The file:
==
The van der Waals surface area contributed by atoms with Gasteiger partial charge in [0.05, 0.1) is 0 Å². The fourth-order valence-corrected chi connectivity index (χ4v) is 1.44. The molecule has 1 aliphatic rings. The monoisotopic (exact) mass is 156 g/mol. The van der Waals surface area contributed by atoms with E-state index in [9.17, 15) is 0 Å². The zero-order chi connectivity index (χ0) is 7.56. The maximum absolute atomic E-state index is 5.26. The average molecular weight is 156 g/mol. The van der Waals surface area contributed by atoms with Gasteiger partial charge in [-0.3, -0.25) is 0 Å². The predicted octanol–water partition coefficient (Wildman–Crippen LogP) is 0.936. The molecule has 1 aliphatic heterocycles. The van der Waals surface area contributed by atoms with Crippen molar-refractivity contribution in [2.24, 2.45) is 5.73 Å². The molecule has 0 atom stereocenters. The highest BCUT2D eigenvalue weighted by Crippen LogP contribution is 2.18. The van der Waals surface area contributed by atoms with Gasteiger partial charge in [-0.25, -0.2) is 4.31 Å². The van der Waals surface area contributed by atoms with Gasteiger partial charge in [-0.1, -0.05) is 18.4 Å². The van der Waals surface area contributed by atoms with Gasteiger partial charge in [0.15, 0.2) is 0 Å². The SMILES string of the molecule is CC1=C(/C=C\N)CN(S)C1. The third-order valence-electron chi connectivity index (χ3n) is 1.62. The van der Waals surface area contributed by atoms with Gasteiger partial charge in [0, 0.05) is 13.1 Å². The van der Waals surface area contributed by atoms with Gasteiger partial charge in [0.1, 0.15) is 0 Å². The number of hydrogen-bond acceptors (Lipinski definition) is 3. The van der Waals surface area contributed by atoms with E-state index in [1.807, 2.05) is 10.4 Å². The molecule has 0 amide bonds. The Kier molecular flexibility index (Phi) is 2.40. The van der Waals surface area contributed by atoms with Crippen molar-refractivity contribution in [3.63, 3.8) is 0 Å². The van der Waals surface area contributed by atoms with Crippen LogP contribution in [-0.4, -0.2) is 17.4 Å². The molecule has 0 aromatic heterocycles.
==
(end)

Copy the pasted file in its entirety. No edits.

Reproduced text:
The van der Waals surface area contributed by atoms with Gasteiger partial charge in [0.05, 0.1) is 0 Å². The fourth-order valence-corrected chi connectivity index (χ4v) is 1.44. The molecule has 1 aliphatic rings. The monoisotopic (exact) mass is 156 g/mol. The van der Waals surface area contributed by atoms with E-state index in [9.17, 15) is 0 Å². The zero-order chi connectivity index (χ0) is 7.56. The maximum absolute atomic E-state index is 5.26. The average molecular weight is 156 g/mol. The van der Waals surface area contributed by atoms with Gasteiger partial charge in [-0.3, -0.25) is 0 Å². The predicted octanol–water partition coefficient (Wildman–Crippen LogP) is 0.936. The molecule has 1 aliphatic heterocycles. The van der Waals surface area contributed by atoms with Crippen molar-refractivity contribution in [2.24, 2.45) is 5.73 Å². The molecule has 0 atom stereocenters. The highest BCUT2D eigenvalue weighted by Crippen LogP contribution is 2.18. The van der Waals surface area contributed by atoms with Gasteiger partial charge in [-0.25, -0.2) is 4.31 Å². The van der Waals surface area contributed by atoms with Gasteiger partial charge in [-0.1, -0.05) is 18.4 Å². The van der Waals surface area contributed by atoms with Gasteiger partial charge in [0.15, 0.2) is 0 Å². The SMILES string of the molecule is CC1=C(/C=C\N)CN(S)C1. The third-order valence-electron chi connectivity index (χ3n) is 1.62. The van der Waals surface area contributed by atoms with Gasteiger partial charge in [0, 0.05) is 13.1 Å². The van der Waals surface area contributed by atoms with Gasteiger partial charge in [0.1, 0.15) is 0 Å². The number of hydrogen-bond acceptors (Lipinski definition) is 3. The van der Waals surface area contributed by atoms with E-state index in [1.807, 2.05) is 10.4 Å². The molecule has 0 amide bonds. The Kier molecular flexibility index (Phi) is 2.40. The van der Waals surface area contributed by atoms with Crippen molar-refractivity contribution in [3.63, 3.8) is 0 Å². The van der Waals surface area contributed by atoms with Crippen LogP contribution in [-0.4, -0.2) is 17.4 Å². The molecule has 0 aromatic heterocycles.